Furthermore, there are PCR-based tools that are not described for clinical diagnostics such as, e.g. multiplex ligation-dependent probe amplification (MLPA). For studies on the epidemiology, biodiversity and genotyping, amplified fragment length polymorphism (AFLP) analyses [5861], enterobacterial repetitive intergenic consensus PCR (ERIC-PCR) [61, 62], PCR restriction fragment length polymorphism (PCR-RFLP) [62] and random amplification of polymorphic DNA [60] have been used. However, for diagnostics, these methods would only be applicable with a large enough and validated database.

Hybridization-based Techniques

In reverse line blot (RLB) hybridization, a DNA sample is first subjected to (multiplex) PCR and then screened against a set of specific probes linked to a membrane. Wang and colleagues [63] developed a set of primers based on the IGS region of clinically important Fusarium strains. Their probe set contained one genus-specific, 13 species complex-specific and 52 species-specific probes, with high specificity and very few cross-reactions. The method therefore allows screening for the presence of multiple species in a single reaction. Results on DNA from cultures were concordant with multi-locus sequence analysis.

In a DNA microarray, probes are attached to a solid surface on microscopic slides. Based on the 18S-ITS1-5.8S region, a DNA microarray following a multiplex PCR was developed distinguishing between 14 fungal pathogens including F. solani and F. oxysporum in blood, BAL and tissue samples [64]. Based on ITS1 and ITS2, a similar array was made for 24 species including the F. solani species complex [65].

Microsphere or liquid phase array analysis combines a multiplex PCR with hybridization to probes linked to fluorescent microspheres, followed by analysis with a flow cytometer (Luminex technology). The newest version of this technique can detect up to 500–1000 different microsphere-linked probes simultaneously. Several assays have been based on the ITS2 region and cover commonly occurring species of genera like Aspergillus, Fusarium and Zygomycetes [66, 67]. Buelow et al. [68] devised an array for the identification of common respiratory fungal pathogens, including Aspergillus fumigatus, Rhizopus microsporus, Scedosporium apiospermum and F. solani based on elongation factor 1-α and other genes. O’Donnell et al. [69] based their microsphere array on the rpb2 gene and used it for discrimination between the Fusarium involved in lens-associated keratitis. Detection limits typically range from 0.1 to 1 ng of DNA, depending on the fungus being tested. Luminex Molecular Diagnostics (Toronto, Canada) has analyte-specific reagents (ASRs) available for different clinically important species including one for Fusarium that has been tested on patient samples [70].

DNA Sequencing

The internal transcribed spacer 1 (ITS1) region has been chosen as a general barcode for fungi [71]. However, this locus does not contain enough variation to distinguish, based on single-gene sequences, between many Fusarium species [9]. Pan-fungal primers based on the ITS1 region have been used to amplify and sequence PCR products to identify to the genus level several invasive species including Fusarium spp. This technique has also been applied in tissue samples [41]. Also, the D1 plus D2 regions of the nuclear large subunit rDNA are not variable enough to distinguish to species level [6, 72]. The β-tubulin gene (β-tub), e.g. [46], and RNA polymerase II second largest subunit rpb2 [69] and elongation factor 1-α (ef-1α) [73] have more discriminatory power.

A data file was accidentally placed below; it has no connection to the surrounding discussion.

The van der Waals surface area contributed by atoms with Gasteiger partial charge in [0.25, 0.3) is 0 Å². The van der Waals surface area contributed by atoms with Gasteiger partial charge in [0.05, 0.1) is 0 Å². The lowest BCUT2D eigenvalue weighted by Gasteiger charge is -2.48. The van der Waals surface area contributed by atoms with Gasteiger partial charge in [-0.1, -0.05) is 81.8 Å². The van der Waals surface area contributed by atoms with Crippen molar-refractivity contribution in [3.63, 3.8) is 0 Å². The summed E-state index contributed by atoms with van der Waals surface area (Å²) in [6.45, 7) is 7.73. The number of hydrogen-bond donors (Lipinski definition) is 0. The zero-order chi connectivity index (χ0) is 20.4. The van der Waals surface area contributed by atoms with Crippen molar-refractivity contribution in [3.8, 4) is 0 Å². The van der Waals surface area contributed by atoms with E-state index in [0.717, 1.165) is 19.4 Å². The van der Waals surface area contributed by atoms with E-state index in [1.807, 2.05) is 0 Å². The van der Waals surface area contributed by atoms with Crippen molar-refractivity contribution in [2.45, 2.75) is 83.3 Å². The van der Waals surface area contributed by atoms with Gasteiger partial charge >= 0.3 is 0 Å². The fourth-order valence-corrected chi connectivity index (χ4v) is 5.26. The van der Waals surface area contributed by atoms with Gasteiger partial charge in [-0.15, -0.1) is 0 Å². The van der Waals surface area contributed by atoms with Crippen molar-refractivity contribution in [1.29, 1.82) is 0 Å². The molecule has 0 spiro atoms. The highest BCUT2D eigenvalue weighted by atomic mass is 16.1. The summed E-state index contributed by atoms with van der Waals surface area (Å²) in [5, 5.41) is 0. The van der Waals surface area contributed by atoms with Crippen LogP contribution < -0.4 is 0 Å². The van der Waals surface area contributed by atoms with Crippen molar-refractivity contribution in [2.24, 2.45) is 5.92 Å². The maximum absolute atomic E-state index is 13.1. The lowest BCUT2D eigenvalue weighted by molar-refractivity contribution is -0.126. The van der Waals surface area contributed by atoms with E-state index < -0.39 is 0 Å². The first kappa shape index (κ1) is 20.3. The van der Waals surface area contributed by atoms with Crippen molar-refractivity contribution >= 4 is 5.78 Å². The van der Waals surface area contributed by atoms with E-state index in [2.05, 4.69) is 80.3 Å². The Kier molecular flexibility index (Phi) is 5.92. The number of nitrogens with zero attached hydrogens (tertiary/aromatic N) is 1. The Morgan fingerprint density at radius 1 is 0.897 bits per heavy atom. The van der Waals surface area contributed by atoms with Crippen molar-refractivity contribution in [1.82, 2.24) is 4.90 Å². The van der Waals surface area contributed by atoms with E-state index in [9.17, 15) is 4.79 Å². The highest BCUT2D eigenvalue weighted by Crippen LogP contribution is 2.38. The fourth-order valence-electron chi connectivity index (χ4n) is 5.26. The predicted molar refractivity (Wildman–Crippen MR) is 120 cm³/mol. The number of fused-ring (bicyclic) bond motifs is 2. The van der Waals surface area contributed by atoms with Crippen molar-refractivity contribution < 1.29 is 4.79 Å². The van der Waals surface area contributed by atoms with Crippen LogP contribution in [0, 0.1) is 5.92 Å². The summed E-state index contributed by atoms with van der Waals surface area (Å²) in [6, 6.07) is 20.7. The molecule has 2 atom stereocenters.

Multi-locus sequence typing (MLST) is currently seen as the best method for the identification of Fusarium isolates to species level [15•]. Different MLST schemes have been proposed for the different species complexes (Table 1). Especially regions of ef-1α and RNA polymerase II second largest subunit (rpb2) have good discriminatory power and are often used in MLST schemes.

Table 1 Applied multi-locus sequence typing (MLST) schemes for the genus Fusarium and specific species complexes within the genus

For the identification based on DNA sequences, we rely on blast searches in reference databases and assume that they are sufficiently complete and contain correctly identified and annotated entries. However, 10–20 % of the entries in public repositories like GenBank are estimated to be incorrectly identified to the species level [79]. To limit incorrect entries, two curated databases have been developed for the genus Fusarium: the Fusarium-ID database (http://isolate.fusariumdb.org/ [80]) and the Fusarium MLST database (http://www.cbs.knaw.nl/fusarium/ [9]).

Isothermal Amplifications

Isothermal DNA amplification techniques have been developed that amplify DNA at a single temperature as opposed to PCR, which requires three different temperatures. Isothermal assays are considered to be simple, cost effective and rapid methods for the detection of specific genomic DNA fragments. Loop-mediated isothermal amplification (LAMP) assays have so far been applied to several Fusarium plant pathogens [81, 82]. For LAMP, the detection is based on a set of six primers hybridizing to the target gene and amplification, after which the product can be visualized by a nucleic acid dye, often directly in the reaction tube. Rolling circle amplification (RCA) relies on the formation of a circular DNA molecule when the padlock probe—long oligonucleotides, whose ends are complementary to adjacent target sequences—fits exactly on the target sequence that subsequently can be endlessly transcribed and detected directly in the reaction tube or after gel electrophoresis. Specific RCA probes for the F. oxysporum and F. incarnatum-equiseti species complexes have been developed [83].